I just finished reading a very interesting book about the sustainable food movement, Change Comes to Dinner: How Vertical Farmers, Urban Growers, and Other Innovators Are Revolutionizing How America Eats. In it, author Katherine Gustafson explores various aspects of the movement, from a “farmer’s market on wheels” to high-tech vertical gardening in shipping containers, and everything in between.
Ms. Gustafson’s journey all began because of a package of heirloom beans. These delicious beans and the whole concept of “heirloom” foods made her ponder why she’d never given much thought to where her food came from before. While she grew up in a family that consumed a fairly healthy diet, it was also one where, as she said,
“…we ate to live, not lived to eat. We did not regard food as something that deserved over-much attention or effort. We ate home-cooked meals that always included vegetables of some kind, so we were a far cry form the modern fast-food-munching families bemoaned so extensively in today’s media. But just the same, it never occurred to us to object to the tastelessness of the canned beans and out-of-season hot house tomatoes we ate or to wonder how and at what cost they had been created.”
As she began to delve into these issues, she concluded that our culture as a whole has become completely disconnected from the sources of our food:
“But the point is that I grew up with the foodways that had been passed down to my parents, which were the ways of the industrialized world. People of their generation likely had family members-grandparents perhaps-who were involved in agriculture, so that farming was not a forbiddingly foreign concept, yet they grew up by and large as the guinea pigs of new, industrial food production methods. Their children-me, my siblings, and our peers, one more generation removed from farms and fields-were solidly ensnared in the corporate net. I was, I would venture to say, part of the first American generation whose entire experience of food was mediated by the industrially supplied grocery store.”
Investigating deeper into the industrial food system, she saw more and more how this system is to the detriment of not only our health and the environment, but ALL aspects of society as a whole. Eventually becoming a writer on sustainable food for an activism website, she found herself constantly writing about depressing subjects like E. coli outbreaks, contaminated groundwater, childhood obesity, and so on.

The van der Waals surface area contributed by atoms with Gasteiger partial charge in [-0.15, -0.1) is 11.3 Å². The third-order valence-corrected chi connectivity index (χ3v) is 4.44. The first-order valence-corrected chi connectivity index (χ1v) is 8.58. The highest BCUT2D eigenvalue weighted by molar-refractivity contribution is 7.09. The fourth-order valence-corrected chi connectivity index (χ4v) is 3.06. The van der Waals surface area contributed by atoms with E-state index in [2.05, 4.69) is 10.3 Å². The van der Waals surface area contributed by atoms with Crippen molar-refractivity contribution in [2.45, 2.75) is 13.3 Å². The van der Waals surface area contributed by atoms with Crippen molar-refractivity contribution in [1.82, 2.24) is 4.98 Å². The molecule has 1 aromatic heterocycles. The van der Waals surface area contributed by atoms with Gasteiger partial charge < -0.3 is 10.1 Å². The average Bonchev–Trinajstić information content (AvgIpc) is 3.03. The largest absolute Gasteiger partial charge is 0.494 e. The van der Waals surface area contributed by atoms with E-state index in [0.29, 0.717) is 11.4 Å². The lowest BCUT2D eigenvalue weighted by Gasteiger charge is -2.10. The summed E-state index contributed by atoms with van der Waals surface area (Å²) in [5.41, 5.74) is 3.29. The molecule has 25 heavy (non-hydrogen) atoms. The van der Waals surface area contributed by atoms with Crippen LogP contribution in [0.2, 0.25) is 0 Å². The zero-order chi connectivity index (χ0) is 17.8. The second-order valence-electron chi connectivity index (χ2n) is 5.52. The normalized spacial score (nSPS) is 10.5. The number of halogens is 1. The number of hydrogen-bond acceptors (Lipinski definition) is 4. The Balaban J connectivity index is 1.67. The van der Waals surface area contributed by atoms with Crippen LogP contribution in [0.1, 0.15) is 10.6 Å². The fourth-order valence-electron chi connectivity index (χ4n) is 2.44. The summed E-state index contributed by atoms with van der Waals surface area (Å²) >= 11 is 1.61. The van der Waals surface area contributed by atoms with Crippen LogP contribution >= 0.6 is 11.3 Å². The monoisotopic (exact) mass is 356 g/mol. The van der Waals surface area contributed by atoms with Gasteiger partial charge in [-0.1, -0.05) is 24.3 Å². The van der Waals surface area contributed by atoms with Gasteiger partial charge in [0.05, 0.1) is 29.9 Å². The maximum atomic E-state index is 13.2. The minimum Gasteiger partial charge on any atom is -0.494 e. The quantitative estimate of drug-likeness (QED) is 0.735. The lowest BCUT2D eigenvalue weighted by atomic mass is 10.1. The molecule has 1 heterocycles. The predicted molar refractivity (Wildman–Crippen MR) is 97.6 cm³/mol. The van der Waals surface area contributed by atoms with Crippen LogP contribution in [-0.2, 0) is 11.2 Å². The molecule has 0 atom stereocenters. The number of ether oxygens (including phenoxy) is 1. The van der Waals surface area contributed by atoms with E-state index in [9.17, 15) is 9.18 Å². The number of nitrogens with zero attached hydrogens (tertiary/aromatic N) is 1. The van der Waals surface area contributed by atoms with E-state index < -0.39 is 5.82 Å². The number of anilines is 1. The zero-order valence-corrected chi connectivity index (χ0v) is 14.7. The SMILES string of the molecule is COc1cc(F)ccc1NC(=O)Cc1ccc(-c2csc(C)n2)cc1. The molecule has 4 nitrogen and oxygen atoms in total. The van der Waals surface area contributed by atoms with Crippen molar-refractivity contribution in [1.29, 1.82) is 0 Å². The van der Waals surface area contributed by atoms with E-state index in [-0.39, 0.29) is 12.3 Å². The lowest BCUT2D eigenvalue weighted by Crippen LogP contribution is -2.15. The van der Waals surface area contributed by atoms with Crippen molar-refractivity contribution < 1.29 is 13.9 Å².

In the midst of this bleak picture, she began to look for hope. She was determined to search for “the people who dared to strike out on their own to build a new vision of an alternative food universe,” and she discovered that:
“All around us, this country is in the midst of a transformation characterized by a swelling wave of inspiring, hopeful action to address how we grow, process, distribute and eat our food.”
She set out on a “hoperaking” (as opposed to muckraking) journey, to visit these people and discover what they’re doing. Her journey took her to fifteen states and the District of Columbia. Change Comes to Dinner documents her journey. She visited small enterprenuers like the operator of the school bus farmer’s market, groups utilizing the internet to connect producers and consumers, schools with education initiatives for children, prison programs, community gardens, people using high-tech methods to create greenhouses in urban settings, and more. Each has it’s strengths and weaknesses, and each addresses a different aspect of the larger issues.
Change Comes to Dinner does a great job of showing the huge diversity of the sustainable food movement. There are young and old, conservative and liberal, low-tech and high-tech approaches-the variety is just endless! This is not a monolithic movement, and in reality, multiple approaches are needed to achieve success. Not only that, the positive focus on the diverse efforts and successes of sustainability was refreshing! Of course, it’s important to be informed about the latest FDA debacle or Monsanto lawsuit, but we need to hear about the good stuff that’s going on too!
I thoroughly enjoyed this book. I definitely shared Ms. Gustafson’s experience of growing up in a generation that was largely disconnected from the source of our food, and my journey in many ways paralleled hers. She has an entertaining, witty style of writing and the stories are incredibly interesting! I found them inspiring. I had no idea of the depth and breadth of innovative people involved in some way with countering the industrial system with sustainable alternatives!
Change Comes to Dinner delivers on it’s promise to “hoperake”. Sometimes making any inroads to the monolithic system that’s developed over the last 50 years or so seems impossible. All the education and activism seems like nothing more than a drop in the bucket. But reading the stories here left me encouraged and hopeful. The scope of the movement is just amazing, and these stories give a great “collage” of the innovation and diversity within it. To see what I mean, check out Locavore U.S.A., a free Kindle download that is an actual chapter from Change Comes to Dinner. This will whet your appetite to read the whole book! I really appreciate what Ms. Gustafson has done here. If you’re even remotely interested in alternative approaches to the industrial food system in this country, you’ll find the stories told in this book fascinating.